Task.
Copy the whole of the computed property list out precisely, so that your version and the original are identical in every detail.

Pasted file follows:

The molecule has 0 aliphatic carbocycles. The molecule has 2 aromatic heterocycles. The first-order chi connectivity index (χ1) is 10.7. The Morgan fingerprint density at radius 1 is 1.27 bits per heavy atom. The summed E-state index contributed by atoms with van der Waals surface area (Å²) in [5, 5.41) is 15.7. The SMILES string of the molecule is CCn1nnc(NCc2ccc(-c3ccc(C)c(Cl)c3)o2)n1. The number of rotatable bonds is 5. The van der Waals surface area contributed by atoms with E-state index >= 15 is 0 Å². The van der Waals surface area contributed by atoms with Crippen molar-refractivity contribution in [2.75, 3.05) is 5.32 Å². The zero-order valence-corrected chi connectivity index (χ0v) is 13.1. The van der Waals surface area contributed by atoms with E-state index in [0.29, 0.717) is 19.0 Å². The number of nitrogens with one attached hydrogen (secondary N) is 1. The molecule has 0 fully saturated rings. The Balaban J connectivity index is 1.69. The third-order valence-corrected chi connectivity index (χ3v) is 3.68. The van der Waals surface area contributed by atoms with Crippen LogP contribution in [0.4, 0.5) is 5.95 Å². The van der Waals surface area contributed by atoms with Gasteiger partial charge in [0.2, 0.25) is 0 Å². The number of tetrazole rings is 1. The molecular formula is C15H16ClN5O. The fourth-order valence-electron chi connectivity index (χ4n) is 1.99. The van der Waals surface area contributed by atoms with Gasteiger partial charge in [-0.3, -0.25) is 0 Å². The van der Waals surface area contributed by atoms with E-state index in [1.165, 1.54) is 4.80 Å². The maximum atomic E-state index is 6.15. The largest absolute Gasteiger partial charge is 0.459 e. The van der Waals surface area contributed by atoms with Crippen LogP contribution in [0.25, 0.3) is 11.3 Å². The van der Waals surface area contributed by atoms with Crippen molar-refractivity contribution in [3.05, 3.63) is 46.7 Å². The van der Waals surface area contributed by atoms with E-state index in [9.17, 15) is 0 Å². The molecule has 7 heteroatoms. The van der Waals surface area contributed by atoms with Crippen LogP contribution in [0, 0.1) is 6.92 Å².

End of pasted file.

The molecule has 0 aliphatic carbocycles. The molecule has 2 aromatic heterocycles. The first-order chi connectivity index (χ1) is 10.7. The Morgan fingerprint density at radius 1 is 1.27 bits per heavy atom. The summed E-state index contributed by atoms with van der Waals surface area (Å²) in [5, 5.41) is 15.7. The SMILES string of the molecule is CCn1nnc(NCc2ccc(-c3ccc(C)c(Cl)c3)o2)n1. The number of rotatable bonds is 5. The van der Waals surface area contributed by atoms with E-state index >= 15 is 0 Å². The van der Waals surface area contributed by atoms with Crippen molar-refractivity contribution in [2.75, 3.05) is 5.32 Å². The zero-order valence-corrected chi connectivity index (χ0v) is 13.1. The van der Waals surface area contributed by atoms with E-state index in [0.29, 0.717) is 19.0 Å². The number of nitrogens with one attached hydrogen (secondary N) is 1. The molecule has 0 fully saturated rings. The Balaban J connectivity index is 1.69. The third-order valence-corrected chi connectivity index (χ3v) is 3.68. The van der Waals surface area contributed by atoms with Crippen LogP contribution in [0.4, 0.5) is 5.95 Å². The van der Waals surface area contributed by atoms with Gasteiger partial charge in [0.2, 0.25) is 0 Å². The number of tetrazole rings is 1. The molecular formula is C15H16ClN5O. The fourth-order valence-electron chi connectivity index (χ4n) is 1.99. The van der Waals surface area contributed by atoms with Gasteiger partial charge in [-0.3, -0.25) is 0 Å². The van der Waals surface area contributed by atoms with E-state index in [1.165, 1.54) is 4.80 Å². The maximum atomic E-state index is 6.15. The largest absolute Gasteiger partial charge is 0.459 e. The van der Waals surface area contributed by atoms with Crippen LogP contribution in [0.25, 0.3) is 11.3 Å². The van der Waals surface area contributed by atoms with Crippen molar-refractivity contribution in [3.05, 3.63) is 46.7 Å². The van der Waals surface area contributed by atoms with E-state index in [9.17, 15) is 0 Å². The molecule has 7 heteroatoms. The van der Waals surface area contributed by atoms with Crippen LogP contribution in [0, 0.1) is 6.92 Å².